Iran’s raw gold production is projected at five to ten tons per year, while the gold in circulation stands at 300 tons per annum. This indicates that the industry has yet to make a considerable contribution to the overall economy, given that domestic consumption represents the lion’s share of domestically produced gold, with exports limited to gold products rather than raw gold.

Moreover, even though the export of raw gold is now legal, various challenges remain as experts believe the country lacks the cutting-edge mining technology and machinery required to produce gold on par with international standards.

While the acceptable global standard for gold bars at the London Bullion Market Association requires the product to have a purity of 99.9%, only one Iranian mine can currently produce raw gold with such purity. According to Iranian officials, all other mines produce gold with a purity level of 99.8%.

Nonetheless, Azizi, who has years of experience working with major state companies in the mining industry, said that the long-term effect of the legalization of raw gold exports is manifold. “Once private sector-run gold production becomes lucrative, producers will have the tendency to explore and extract more gold mines,” he explained. “This will require the use of new technologies, which subsequently brings high-level added value to gold mining.”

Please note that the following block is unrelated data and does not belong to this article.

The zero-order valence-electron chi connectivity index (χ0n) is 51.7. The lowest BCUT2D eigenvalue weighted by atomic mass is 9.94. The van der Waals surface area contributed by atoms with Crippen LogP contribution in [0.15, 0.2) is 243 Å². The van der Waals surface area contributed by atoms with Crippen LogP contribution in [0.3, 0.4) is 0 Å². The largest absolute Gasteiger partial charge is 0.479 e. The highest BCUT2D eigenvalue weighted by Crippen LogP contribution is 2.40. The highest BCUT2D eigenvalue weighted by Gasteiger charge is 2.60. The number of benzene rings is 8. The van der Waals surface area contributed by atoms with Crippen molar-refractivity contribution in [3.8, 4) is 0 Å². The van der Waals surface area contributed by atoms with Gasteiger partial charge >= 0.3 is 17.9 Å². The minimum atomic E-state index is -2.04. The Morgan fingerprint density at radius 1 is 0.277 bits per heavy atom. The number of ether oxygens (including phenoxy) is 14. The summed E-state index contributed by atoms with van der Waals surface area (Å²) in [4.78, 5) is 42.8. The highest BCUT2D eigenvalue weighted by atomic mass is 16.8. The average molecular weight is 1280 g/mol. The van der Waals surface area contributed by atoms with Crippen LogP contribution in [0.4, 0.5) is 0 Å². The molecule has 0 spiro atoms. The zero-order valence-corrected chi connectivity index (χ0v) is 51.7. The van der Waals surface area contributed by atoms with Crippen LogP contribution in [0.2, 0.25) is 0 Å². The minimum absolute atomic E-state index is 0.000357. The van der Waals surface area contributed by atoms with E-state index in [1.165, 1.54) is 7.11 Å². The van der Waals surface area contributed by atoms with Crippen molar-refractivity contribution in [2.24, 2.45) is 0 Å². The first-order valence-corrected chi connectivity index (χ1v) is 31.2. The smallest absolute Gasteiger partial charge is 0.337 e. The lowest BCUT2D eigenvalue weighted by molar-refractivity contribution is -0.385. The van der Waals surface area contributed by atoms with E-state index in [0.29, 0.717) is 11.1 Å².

Hamid, a jeweler in Tehran, also described the decision to authorize raw gold exports as a good step, but said that it will take time to bear fruit. “Gold production has really progressed over the past five years. You can hardly differentiate between Iranian-made gold products and their Italian equivalents,” he told Al-Monitor. “But, the industry needs to receive great support if it wants to enter international export markets.”

Indeed, Iran has a long road ahead of it in achieving its goal of becoming a major gold exporter. It currently has to rely on imports to meet domestic demand. Meanwhile, experts cite issues related to trade in precious stones as well as the lack of required machinery as additional hurdles that the government has to address to further boost the gold industry.

Though the use of gold and the jewelry industry have millennia-old roots on the Iranian plateau, Iran’s present share of global production of raw gold and jewelry is 1% at best, even after the increased emphasis on developing gold mines in the years since President Hassan Rouhani was elected, in 2013. Iranian officials believe that with the sanctions lifted as part of the nuclear deal, the country’s mining sector can catch up with the world by increasing its gold- production capacity and attracting additional investment from foreign companies.

As such, while there has been foreign investment in Iranian gold mines by Russia and China, many experts believe that given Iran’s vast untapped mining potential — with 68 types of minerals amounting to total reserves of 43 billion metric tons — major global firms that have not already entered the market will sooner or later take steps to do so.